Freelance content creator Hilary See, 27, spent under $8,000 to furnish her dream home, a 53 sq m one-bedroom-plus-study executive condominium apartment in Choa Chu Kang. ST PHOTO: JASMINE CHOONG
A “Good Vibes Only” inspirational lightbox quote sits on a dresser. It is flanked by a gold clothes rack draped in fairy lights. A pink furry rug covers the wooden vinyl floor. It is like stepping into a hipster fashion boutique.
Unsurprisingly, 27-year-old freelance content creator Hilary See’s home checks all the boxes for every millennial Instagrammer’s #homegoals.
What is surprising, however, is that she spent under $8,000 to furnish her dream home, a 53 sq m one-bedroom-plus-study executive condominium apartment in Choa Chu Kang.
She shares it with her husband Krez Hong, 27, a car sales executive. They moved in in July last year, the day after they got married.
How she did it was to shop around – online and overseas – for the best deals.
“Affordability is a priority to me but I also wanted to create a home that is cosy and pretty. Unfortunately, local high-end home furniture shops are quite overpriced so I turned to other outlets to source for things that are still nice but within my price range,” says Ms See.
Millennial home owners – especially first-timers – are a house-proud generation concerned with creating an enviable home for the ‘gram.
Thanks to a wide array of online furniture stores and home inspiration accounts on social media, home owners are getting more resourceful in the way they deck out their homes.
Ms See and Mr Hong make it a point to do homeware shopping every time they go on holiday.
They spent the bulk of a recent Australia trip scavenging flea markets and prowling the aisles of giant retailers Kmart and Target to look for cheap homeware items.
Ms See does prior research and bookmarks the items she wants at the stores before flying over.
She also brings along a packing travel kit – in it is tape, scissors and big pieces of bubblewrap – to wrap fragile items such as ceramics.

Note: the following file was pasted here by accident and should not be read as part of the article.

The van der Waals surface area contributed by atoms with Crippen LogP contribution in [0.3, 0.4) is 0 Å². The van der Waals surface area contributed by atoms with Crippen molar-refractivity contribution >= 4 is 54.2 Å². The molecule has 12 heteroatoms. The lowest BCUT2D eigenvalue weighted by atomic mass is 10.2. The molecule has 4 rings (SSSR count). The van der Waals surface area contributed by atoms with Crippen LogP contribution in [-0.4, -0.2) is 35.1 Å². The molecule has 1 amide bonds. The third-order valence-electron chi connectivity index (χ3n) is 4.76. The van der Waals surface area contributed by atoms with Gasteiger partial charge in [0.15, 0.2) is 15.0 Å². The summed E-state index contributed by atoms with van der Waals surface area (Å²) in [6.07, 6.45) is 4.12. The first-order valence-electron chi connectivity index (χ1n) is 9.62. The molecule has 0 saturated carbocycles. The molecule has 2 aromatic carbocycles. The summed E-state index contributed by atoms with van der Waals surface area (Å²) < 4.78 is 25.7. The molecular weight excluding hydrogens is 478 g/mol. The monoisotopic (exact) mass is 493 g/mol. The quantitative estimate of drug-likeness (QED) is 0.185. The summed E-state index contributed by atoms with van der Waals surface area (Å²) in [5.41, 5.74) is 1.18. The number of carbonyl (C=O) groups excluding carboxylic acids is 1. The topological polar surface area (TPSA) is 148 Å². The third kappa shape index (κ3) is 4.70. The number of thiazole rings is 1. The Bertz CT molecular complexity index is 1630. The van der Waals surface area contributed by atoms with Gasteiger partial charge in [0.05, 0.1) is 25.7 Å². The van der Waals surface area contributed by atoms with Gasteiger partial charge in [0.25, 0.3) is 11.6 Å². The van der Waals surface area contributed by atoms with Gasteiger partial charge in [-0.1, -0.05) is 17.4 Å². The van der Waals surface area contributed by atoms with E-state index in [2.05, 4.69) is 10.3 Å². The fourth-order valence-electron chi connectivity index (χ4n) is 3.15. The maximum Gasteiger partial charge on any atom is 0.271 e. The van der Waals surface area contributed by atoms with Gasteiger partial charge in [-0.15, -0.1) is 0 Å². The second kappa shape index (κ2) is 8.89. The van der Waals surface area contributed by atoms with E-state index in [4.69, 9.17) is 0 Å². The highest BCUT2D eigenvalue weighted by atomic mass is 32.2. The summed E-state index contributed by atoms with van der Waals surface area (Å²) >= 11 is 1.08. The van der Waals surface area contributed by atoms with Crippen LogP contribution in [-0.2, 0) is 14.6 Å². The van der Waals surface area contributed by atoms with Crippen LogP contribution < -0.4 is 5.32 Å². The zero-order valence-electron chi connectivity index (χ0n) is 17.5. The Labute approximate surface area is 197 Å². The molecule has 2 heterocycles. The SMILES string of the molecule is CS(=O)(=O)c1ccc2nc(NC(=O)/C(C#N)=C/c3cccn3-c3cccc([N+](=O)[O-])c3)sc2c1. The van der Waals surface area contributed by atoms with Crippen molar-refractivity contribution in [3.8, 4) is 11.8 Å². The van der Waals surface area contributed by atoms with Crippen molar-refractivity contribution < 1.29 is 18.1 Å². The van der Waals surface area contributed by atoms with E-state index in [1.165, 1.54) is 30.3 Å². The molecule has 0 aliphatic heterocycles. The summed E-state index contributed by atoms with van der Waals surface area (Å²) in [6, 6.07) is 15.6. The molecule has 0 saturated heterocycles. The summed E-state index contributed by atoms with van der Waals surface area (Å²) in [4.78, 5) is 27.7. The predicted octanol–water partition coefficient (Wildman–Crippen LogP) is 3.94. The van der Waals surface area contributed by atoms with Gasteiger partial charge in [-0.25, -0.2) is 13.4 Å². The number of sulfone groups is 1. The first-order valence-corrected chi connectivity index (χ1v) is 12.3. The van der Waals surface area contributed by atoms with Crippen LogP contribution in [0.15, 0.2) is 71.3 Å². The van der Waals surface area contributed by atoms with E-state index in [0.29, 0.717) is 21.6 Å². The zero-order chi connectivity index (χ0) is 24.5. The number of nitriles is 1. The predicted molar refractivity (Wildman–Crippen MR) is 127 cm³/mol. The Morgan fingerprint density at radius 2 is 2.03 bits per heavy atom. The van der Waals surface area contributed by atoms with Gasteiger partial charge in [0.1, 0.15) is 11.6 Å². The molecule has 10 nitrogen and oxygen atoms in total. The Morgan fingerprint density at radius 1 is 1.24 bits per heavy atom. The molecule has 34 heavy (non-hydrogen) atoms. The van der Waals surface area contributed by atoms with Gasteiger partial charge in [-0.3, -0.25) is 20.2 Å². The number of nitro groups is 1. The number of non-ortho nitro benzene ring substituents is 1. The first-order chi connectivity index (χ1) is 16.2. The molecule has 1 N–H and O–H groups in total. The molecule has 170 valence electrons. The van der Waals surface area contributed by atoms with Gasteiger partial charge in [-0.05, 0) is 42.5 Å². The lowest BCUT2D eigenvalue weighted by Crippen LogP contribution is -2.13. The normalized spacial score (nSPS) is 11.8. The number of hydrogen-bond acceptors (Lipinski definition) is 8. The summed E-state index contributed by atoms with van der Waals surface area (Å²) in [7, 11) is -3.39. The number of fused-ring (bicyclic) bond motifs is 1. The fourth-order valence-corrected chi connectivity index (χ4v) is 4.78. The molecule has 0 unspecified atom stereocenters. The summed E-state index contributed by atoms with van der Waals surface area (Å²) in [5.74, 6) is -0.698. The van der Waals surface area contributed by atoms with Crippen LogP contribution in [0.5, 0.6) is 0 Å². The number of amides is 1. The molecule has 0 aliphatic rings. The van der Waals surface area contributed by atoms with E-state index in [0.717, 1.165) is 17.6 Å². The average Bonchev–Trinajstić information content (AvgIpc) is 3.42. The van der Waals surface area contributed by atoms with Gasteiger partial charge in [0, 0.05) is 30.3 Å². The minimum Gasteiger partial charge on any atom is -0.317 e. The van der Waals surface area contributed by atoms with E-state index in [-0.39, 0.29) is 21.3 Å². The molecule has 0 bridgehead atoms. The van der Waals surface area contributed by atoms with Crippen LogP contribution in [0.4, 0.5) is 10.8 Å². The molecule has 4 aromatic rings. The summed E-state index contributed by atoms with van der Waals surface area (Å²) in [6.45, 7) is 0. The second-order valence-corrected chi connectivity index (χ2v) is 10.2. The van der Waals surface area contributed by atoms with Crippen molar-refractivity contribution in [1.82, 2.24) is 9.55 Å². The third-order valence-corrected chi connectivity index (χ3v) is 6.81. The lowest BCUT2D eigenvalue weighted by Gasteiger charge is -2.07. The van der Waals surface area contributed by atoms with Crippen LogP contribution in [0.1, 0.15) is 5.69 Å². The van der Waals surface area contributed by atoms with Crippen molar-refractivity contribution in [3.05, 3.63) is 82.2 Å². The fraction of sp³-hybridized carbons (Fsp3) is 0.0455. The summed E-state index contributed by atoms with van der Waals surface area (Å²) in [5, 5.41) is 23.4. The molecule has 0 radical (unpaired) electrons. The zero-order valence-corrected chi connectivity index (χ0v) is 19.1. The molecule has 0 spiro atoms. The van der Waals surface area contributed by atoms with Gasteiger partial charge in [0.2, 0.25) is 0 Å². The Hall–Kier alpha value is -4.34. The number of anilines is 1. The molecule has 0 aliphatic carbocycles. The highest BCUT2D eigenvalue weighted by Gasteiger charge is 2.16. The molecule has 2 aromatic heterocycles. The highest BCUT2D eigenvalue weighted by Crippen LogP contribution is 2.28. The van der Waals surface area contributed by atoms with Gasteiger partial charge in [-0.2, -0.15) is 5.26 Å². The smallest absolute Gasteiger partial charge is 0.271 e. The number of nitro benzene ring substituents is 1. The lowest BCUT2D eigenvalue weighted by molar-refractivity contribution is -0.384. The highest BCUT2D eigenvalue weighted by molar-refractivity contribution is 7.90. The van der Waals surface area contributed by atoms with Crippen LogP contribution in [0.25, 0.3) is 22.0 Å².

“There’s a thrill in searching for the piece in person. Plus I can check the quality of the items, which is something you cannot do if you buy online,” she adds.
She hangs up her hats with hooks she put up herself in the bedroom. ST PHOTO: JASMINE CHOONG
The couple also go to Ikea, Taobao and Urban Outfitters for affordable yet stylish purchases that fit their home’s dusty pink, bohemian theme.
Ms See often replaces the knobs on Ikea furniture with vintage models she “thrifts” from local second-hand furniture shop Hock Siong and flea markets overseas to “personalise” them.
Ms Brillyn Toh, 31, manager at Hock Siong, located in Tai Seng, says she sees more millennial home owners turning to “thrifting” (or buying second-hand) as a way to manage costs.
“Buying vintage or second-hand items is generally cheaper than buying brand new. They also try their luck at finding interesting items such as refurbished cabinets, picture frames and knobs, and sometimes chalk-paint the items in other colours,” she observes.
On top of that, online shopping has also opened up a world of possibilities in terms of affordable furniture because of the strong Singapore dollar.
Ms Mickey Xiong, Taobao’s South-east Asia country director, says the home and living segment is the Chinese retailer’s fastest growing product category in Singapore, indicating a willingness to purchase big-ticket furniture items online, if a cheaper price beckons.
There is also a lot of modification and DIY.
Ms See, who works from home, delves into DIY projects to “exercise her creative brain”, as well as to keep costs down.
She crafted her own floor-to-ceiling flower wall for the balcony by stringing together over 70 single artificial flowers on a fishing line.
The DIY wall of hanging flowers seen behind the chair in her balcony. ST PHOTO: JASMINE CHOONG
When she couldn’t find a minimalist-looking clock she liked, she constructed her own using a Ikea rattan placemat and a clock motor and hands bought off Taobao.
She says her husband supports her and is constantly wowed by the lengths she goes to create the perfect home aesthetic.